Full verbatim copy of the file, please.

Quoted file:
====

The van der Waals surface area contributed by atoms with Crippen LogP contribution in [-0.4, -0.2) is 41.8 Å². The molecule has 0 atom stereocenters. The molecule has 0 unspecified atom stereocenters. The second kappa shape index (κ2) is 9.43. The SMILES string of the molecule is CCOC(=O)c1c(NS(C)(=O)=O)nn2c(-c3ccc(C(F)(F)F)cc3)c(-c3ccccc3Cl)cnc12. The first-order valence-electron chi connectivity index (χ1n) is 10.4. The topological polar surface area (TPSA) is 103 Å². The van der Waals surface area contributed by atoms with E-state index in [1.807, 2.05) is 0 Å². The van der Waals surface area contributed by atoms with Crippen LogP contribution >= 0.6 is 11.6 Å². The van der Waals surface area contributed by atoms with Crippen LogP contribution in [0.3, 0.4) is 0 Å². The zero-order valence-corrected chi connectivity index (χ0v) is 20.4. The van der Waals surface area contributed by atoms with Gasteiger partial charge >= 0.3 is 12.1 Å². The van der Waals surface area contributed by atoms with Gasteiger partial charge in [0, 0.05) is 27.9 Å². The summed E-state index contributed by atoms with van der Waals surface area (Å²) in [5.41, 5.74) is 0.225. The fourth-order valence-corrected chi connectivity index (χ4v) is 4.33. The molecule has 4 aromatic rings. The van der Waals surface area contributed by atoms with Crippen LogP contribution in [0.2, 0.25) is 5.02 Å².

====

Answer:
The van der Waals surface area contributed by atoms with Crippen LogP contribution in [-0.4, -0.2) is 41.8 Å². The molecule has 0 atom stereocenters. The molecule has 0 unspecified atom stereocenters. The second kappa shape index (κ2) is 9.43. The SMILES string of the molecule is CCOC(=O)c1c(NS(C)(=O)=O)nn2c(-c3ccc(C(F)(F)F)cc3)c(-c3ccccc3Cl)cnc12. The first-order valence-electron chi connectivity index (χ1n) is 10.4. The topological polar surface area (TPSA) is 103 Å². The van der Waals surface area contributed by atoms with E-state index in [1.807, 2.05) is 0 Å². The van der Waals surface area contributed by atoms with Crippen LogP contribution >= 0.6 is 11.6 Å². The van der Waals surface area contributed by atoms with Crippen LogP contribution in [0.3, 0.4) is 0 Å². The zero-order valence-corrected chi connectivity index (χ0v) is 20.4. The van der Waals surface area contributed by atoms with Gasteiger partial charge >= 0.3 is 12.1 Å². The van der Waals surface area contributed by atoms with Gasteiger partial charge in [0, 0.05) is 27.9 Å². The summed E-state index contributed by atoms with van der Waals surface area (Å²) in [5.41, 5.74) is 0.225. The fourth-order valence-corrected chi connectivity index (χ4v) is 4.33. The molecule has 4 aromatic rings. The van der Waals surface area contributed by atoms with Crippen LogP contribution in [0.2, 0.25) is 5.02 Å².